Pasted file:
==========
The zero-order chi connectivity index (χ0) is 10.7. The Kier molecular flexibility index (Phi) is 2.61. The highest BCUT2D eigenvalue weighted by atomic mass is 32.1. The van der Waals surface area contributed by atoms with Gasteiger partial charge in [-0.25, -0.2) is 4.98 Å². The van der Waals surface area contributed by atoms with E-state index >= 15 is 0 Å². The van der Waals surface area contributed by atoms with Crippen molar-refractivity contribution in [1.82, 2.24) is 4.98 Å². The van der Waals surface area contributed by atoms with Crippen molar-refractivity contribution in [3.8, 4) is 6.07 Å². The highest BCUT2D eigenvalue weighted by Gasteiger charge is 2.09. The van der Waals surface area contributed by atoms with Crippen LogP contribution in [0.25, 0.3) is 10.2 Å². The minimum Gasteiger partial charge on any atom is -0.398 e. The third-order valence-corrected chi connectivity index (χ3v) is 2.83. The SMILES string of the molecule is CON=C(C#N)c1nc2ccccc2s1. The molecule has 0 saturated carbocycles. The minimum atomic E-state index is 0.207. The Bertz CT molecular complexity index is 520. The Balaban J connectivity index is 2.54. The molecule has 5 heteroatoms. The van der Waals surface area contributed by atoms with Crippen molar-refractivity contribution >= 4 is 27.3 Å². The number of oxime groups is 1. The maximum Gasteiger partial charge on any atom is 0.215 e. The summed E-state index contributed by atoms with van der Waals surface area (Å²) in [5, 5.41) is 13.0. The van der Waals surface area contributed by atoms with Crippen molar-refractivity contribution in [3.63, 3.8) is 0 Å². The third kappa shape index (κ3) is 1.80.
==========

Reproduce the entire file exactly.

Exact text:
The zero-order chi connectivity index (χ0) is 10.7. The Kier molecular flexibility index (Phi) is 2.61. The highest BCUT2D eigenvalue weighted by atomic mass is 32.1. The van der Waals surface area contributed by atoms with Gasteiger partial charge in [-0.25, -0.2) is 4.98 Å². The van der Waals surface area contributed by atoms with E-state index >= 15 is 0 Å². The van der Waals surface area contributed by atoms with Crippen molar-refractivity contribution in [1.82, 2.24) is 4.98 Å². The van der Waals surface area contributed by atoms with Crippen molar-refractivity contribution in [3.8, 4) is 6.07 Å². The highest BCUT2D eigenvalue weighted by Gasteiger charge is 2.09. The van der Waals surface area contributed by atoms with Crippen LogP contribution in [0.25, 0.3) is 10.2 Å². The minimum Gasteiger partial charge on any atom is -0.398 e. The third-order valence-corrected chi connectivity index (χ3v) is 2.83. The SMILES string of the molecule is CON=C(C#N)c1nc2ccccc2s1. The molecule has 0 saturated carbocycles. The minimum atomic E-state index is 0.207. The Bertz CT molecular complexity index is 520. The Balaban J connectivity index is 2.54. The molecule has 5 heteroatoms. The van der Waals surface area contributed by atoms with Crippen molar-refractivity contribution >= 4 is 27.3 Å². The number of oxime groups is 1. The maximum Gasteiger partial charge on any atom is 0.215 e. The summed E-state index contributed by atoms with van der Waals surface area (Å²) in [5, 5.41) is 13.0. The van der Waals surface area contributed by atoms with Crippen molar-refractivity contribution in [3.63, 3.8) is 0 Å². The third kappa shape index (κ3) is 1.80.